Mother of Invention

A Twelfth Planet Press anthology

Category: News

Open Call Author Acquisitions!

In addition to the pieces already commissioned from our fabulous tentpole authors, we are thrilled to announce our new acquisitions from the open call submissions. In alphabetical order by story title, they are:

  • “Arguing with People on the Internet” – E.H. Mann
  • “A Robot Like Me” – Lee Cope
  • “Junkyard Kraken” – D.K. Mok
  • “Knitting Day” – Jen White
  • “New Berth” – Elizabeth Fitzgerald
  • “Rini’s God” – Soumya Sundar Mukherjee
  • “Sugar Ricochets to Other Forms” – Octavia Cade
  • “The Ghost Helmet” – Lev Mirov
  • “The Goose Hair of One Thousand Miles” – Stephanie Lai
  • “Tide Falling, Falling Tide” – Meryl Stenhouse

We can’t wait to share them with you, and we’re excited to be working with these authors. So many great stories were submitted to our book, and we were sad we couldn’t accept all the ones we loved — many of which we expect to see popping up in other publications because they were so good.

We’ll be releasing a full Table of Contents before the end of the year, including story titles from our tentpole authors and a proper running order, but Rivqa & Tansy are leaving for Genrecon today and wanted to give you this exciting news update on the project.

It’s all happening, you guys. We’re making a book!

Mini-MOI interview: E.C. Myers

We had a quick chat with one of our Mother of Invention authors, E.C. Myers. If you’ve backed our Kickstarter, drop us a comment here by 30 June, 5pm AEST (that’s 3am  EDT and midnight PDT) . You’ll need to include the name you used on Kickstarter so that we can verify your details. You’ll go in the running to win a signed copy of E.C. Myers’ novel, Fair Coin (postage within the continental U.S. only).

 

No spoilers, of course, but can you tell us one cool thing about your Mother of Invention story?

I love anime, and a classic show I used to like (which in retrospect is horribly flawed, as it was targeted toward pubescent boys) is Video Girl Ai. It’s about a “video girl”, a VHS tape with a recording of a girl named Ai Amano which is intended to encourage lonely men–only this girl comes alive, a la Weird Science. (See what I mean about it being problematic?) This series didn’t inspire my story, but it’s been bubbling up in my subconscious as I write it. In many ways, I’m writing the reverse of the premise of Video Girl Ai… more along the lines of Video Girl AI.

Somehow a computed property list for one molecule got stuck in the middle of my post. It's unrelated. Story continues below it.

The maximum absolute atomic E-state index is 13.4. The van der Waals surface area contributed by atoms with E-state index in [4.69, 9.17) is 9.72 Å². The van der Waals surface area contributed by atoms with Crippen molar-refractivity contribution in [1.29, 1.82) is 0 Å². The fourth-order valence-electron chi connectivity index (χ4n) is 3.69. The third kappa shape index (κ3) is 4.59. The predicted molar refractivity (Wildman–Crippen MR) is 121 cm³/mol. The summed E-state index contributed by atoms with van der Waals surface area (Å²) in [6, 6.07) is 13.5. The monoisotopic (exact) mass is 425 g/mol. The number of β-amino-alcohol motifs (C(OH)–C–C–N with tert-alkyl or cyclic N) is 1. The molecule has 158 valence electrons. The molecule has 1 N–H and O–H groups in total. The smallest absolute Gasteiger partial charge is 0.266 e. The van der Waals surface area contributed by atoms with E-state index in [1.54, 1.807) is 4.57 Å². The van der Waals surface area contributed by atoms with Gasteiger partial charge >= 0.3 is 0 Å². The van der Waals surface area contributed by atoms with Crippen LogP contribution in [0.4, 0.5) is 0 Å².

Tell about your favourite fictional AI or robot (from any medium!).

That’s an easy one. My favorite fictional robot is the Iron Giant from Brad Bird’s criminally underrated animated film of the same name. The message of the film is incredibly moving: “You are who you choose to be.” And as sappy as it may sound, every time I watch the movie, without fail, the ending brings me to tears.

What else have you published/worked on recently (or have forthcoming)?

My latest publication is a collection of short stories linked to my Silence of Six series titled 1985: Stori3s from SOS, which is from Adaptive Books and exclusively available at Barnes & Noble. I have short stories forthcoming in several anthologies all due in the fall: Where the Stars Rise: Asian Science Fiction and Fantasy (Laksa Media), Behind the Song (Sourcebooks), and Feral Youth (Simon Pulse). I’m also currently co-writing season two of ReMade, a science fiction serial from Serial Box Publishing, which features some interesting and disturbing AIs in various incarnations.

E.C. Myers was assembled in the U.S. from Korean and German parts. He has published four novels and short stories in various magazines and anthologies, most recently 1985: Stori3s from SOS. His first novel, Fair Coin, won the 2012 Andre Norton Award for Young Adult SF and Fantasy. [Twitter]